Child Health


It is a viral infection that most often affects children. It usually goes away within 7 to 10 days. Anyone can get measles if they have not been immunized before, but it is more common in young children. Some people think that measles is just a simple rash and fever that goes away within a few days, but measles can cause serious health complications, especially in children younger than 5 years.

It occurs due to transmission of the measles virus into the body.

The incubation period:
A period of 11-12 days after exposure to the virus, after which measles symptoms begin to appear, and the average time from exposure to infection to the appearance of the rash is 14 days.

Methods of transmission of the disease:
The virus lives in the nose and throat of an infected person, so it is transmitted to others through cough or sneeze droplets contaminated with the virus. This droplet can also land on surfaces and the virus remains active (infectious) for a few hours. Therefore, a healthy person can acquire the infection by touching those surfaces. The virus can be transmitted to others from the beginning of symptoms to the fourth day after the appearance of the rash.

Stages and symptoms:
Infection occurs in sequential stages over a period of two to three weeks:

  • The stage of onset of non-specific symptoms and signs: Measles usually begins with a mild to moderate fever, often accompanied by a persistent cough, runny nose, conjunctivitis and sore throat, and the appearance of small grayish-white spots in the mouth. These symptoms may last for two to four days.
  • The stage of acute illness and skin rash: The rash begins to appear and consists of small red spots, appearing on the face, especially behind the ears and at the border of the hair, then they begin to spread in the arms and torso, then over the thighs until they reach the legs and feet, covering most areas of the body, and during the stage of its spread.
  • The rash gradually fades, starting from the face and ending with the thighs and feet.

When to see a doctor:
When exposed to an infected person or when a rash appears, as well as when symptoms are suspected.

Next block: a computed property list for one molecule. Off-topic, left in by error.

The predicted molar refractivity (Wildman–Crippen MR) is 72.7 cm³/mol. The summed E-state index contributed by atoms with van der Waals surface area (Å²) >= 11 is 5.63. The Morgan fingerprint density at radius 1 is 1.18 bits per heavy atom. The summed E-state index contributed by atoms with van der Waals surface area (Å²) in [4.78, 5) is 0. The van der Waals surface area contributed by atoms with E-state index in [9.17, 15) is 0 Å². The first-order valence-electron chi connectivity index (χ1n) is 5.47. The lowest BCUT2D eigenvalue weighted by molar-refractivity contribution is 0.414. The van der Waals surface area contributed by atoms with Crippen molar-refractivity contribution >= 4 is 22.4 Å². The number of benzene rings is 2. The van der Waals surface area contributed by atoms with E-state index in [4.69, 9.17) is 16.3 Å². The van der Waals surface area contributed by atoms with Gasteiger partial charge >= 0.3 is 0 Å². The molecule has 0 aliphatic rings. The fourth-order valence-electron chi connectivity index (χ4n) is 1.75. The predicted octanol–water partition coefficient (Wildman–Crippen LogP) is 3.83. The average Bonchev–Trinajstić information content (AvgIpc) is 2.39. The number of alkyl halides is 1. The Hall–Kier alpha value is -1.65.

• Otitis media (the most common).
  • Diarrhea.
  • Pneumonia.
  • Inflammation of the meninges (membranes lining the brain).
  • Problems in pregnancy: miscarriage or premature birth.

Groups most at risk of developing measles complications:
Measles can be serious in all age groups. However, there are several groups that are more likely to suffer from measles complications:

  • Children under one-year-old.
  • Children suffering from malnutrition.
  • Pregnant women.
  • People with a weakened immune system (such as leukemia or HIV infection).

There is no specific medicine that treats measles. Symptoms usually improve within 7 to 10 days, but their symptoms can be alleviated by:

  • Drink plenty of fluids to avoid dehydration.
  • Dim the lighting of the place and close the curtains to reduce the sensitivity of the eyes to light.

The following medications may be prescribed for measles:

  • Antipyretic.
  • Antibiotics (in the event of a bacterial infection such as pneumonia or ear infection).


  • The triple viral vaccine (MMR) is the best way to prevent measles, it is one of the routine vaccinations given to children.
  • For people who cannot demonstrate that they have evidence of immunity to measles, infection after contact with infected people can be prevented by either giving the MMR vaccine within 72 hours of exposure to measles, or immunoglobulin (IG) within six days of exposure.

The vaccine:

  • In general, a person is considered safe if he has been infected with the disease before or has received the vaccine previously. The vaccine is usually given as a community immunization for measles, mumps, and rubella (the triple viral vaccine), and two doses of it are recommended before the child enters school:
  • The first dose is given at the age of 12 months and the second at the age of 15 months.

Contraindications for taking the triple viral vaccine:

  • Pregnant women or women who plan to become pregnant within the next four weeks.
  • People who suffer from a severe allergic reaction to a previous dose of the vaccination or to one of the components of the vaccine.
  • People with a severely weakened immune system, or those taking oral steroids.

Last Update : 06 November 2023 11:12 AM
Reading times :